Change for change's sake
Among the many assessment tools for human preferences - or "personality" - there's one that measures an individual's tendency to stay within the given boundaries of a problem versus their drive to break new ground. Depending on our preconceptions, we might describe this as the narrow-minded / free-thinker metric. Or should that be the safe-pair-of-hands / reckless cowboy divide?
In fact, it's a bit more subtle than that as the method's originator explains:
The Kirton Adaption-Innovation Inventory measures an individual's position within the adaptor-innovator spectrum.
Adaptors characteristically produce a sufficiency of ideas based closely on, but stretching, existing agreed definitions of the problem and likely solutions. They look at these in detail and proceed within the paradigm (theories policies, mores, practices) that is established in their organisations. Much of their effort in effecting change is in improving and 'doing better' (which is the style that tends to dominate much of management, much of the time).
Innovators, by contrast, are more likely in the pursuit of change to reconstruct the problem, separating it from its enveloping accepted thought, paradigms and customary viewpoints, and emerge with much less expected, and probably less acceptable solutions. They are less concerned with 'doing things better' and more with 'doing things differently'.
M J Kirton
I first came across the KAI Inventory in the context of introducing a documented quality system into a research and development operation. Some people felt very strongly that the "bureaucracy" involved was stifling creativity and this led us to get involved with a business school research project into the factors affecting "creativity". The KAI Inventory was used to establish the background for testing certain assertions and opinions about the effects of systems and procedures on creative thinking.
One interesting conclusion was that the Adaptors were more likely to suffer from the shortcomings of an imperfect system than the Innovators. This arises because the former will always try to make it work (and to make it better) and so they take on that burden and feel bad when things don't work properly. The Innovators on the other hand don't care either way! They just do what they want - as usual.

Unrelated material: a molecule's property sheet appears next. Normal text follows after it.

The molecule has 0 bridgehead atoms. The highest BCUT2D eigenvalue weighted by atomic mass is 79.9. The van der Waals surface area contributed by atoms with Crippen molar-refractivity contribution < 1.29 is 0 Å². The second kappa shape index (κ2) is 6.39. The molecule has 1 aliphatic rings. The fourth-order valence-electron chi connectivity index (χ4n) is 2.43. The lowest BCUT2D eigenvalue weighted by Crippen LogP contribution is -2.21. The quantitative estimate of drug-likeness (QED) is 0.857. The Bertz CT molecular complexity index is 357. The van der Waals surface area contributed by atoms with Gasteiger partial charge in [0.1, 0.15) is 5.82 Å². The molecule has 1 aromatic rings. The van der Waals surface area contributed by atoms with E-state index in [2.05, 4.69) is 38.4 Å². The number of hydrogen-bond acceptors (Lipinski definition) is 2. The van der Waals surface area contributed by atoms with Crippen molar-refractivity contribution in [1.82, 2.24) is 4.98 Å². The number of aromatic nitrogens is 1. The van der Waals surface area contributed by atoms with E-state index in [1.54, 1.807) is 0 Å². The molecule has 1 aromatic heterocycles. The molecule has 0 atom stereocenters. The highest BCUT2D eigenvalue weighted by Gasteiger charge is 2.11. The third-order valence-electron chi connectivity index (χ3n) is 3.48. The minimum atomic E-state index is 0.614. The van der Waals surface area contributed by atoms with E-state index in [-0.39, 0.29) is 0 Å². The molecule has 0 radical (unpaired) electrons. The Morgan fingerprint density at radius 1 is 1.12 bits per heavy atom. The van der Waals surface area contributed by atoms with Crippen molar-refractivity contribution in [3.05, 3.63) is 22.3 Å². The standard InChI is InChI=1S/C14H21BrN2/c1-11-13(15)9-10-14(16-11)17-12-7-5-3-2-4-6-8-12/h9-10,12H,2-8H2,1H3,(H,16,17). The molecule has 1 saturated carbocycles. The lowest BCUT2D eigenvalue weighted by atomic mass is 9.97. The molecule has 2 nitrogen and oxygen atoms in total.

This is somewhat reminiscent of the "meta-programs" I've talked about before. It seems that the KAI Inventory doesn't correspond to any one of those thinking styles but rather combines several of them. Towards - Away Motivation (Change Work March 2007) is involved and so is Other - Self Reference (Change Work November 2007)
But the closest parallel is the Options - Procedures meta-program. People at one end of this spectrum prefer to have a system to follow - particularly to know what works - whereas those at the other end need lots of choices. (I think I've mentioned before the guy who visited the Ikea furniture warehouse and then couldn't bear to go again. Following the arrows on the floor conflicted with his options preference!)
Seen in this light, I think it's clear that there's nothing inherently better about being an Innovator (as defined by Kirton) which I suspect is what some of the critics of our quality system were assuming. It's just that each thinking style is best suited to particular roles and situations and not to others. And it occurs to me that "innovation" tends to be regarded as something that's always desirable, but if it's driven by the desire for "doing things differently", without regard for "doing things better", then it might well be inappropriate at best.
It's also clear that Innovators and Adaptors are likely to rub each other up the wrong way. As is so often the case, disputes about the best way to do things arise out of different ways of looking at the world. As long as the people concerned see it as "right" and "wrong" they can't hope to reach a consensus.
On the other hand, accepting and capitalising on their differences is surely the way to come up with innovations that actually work!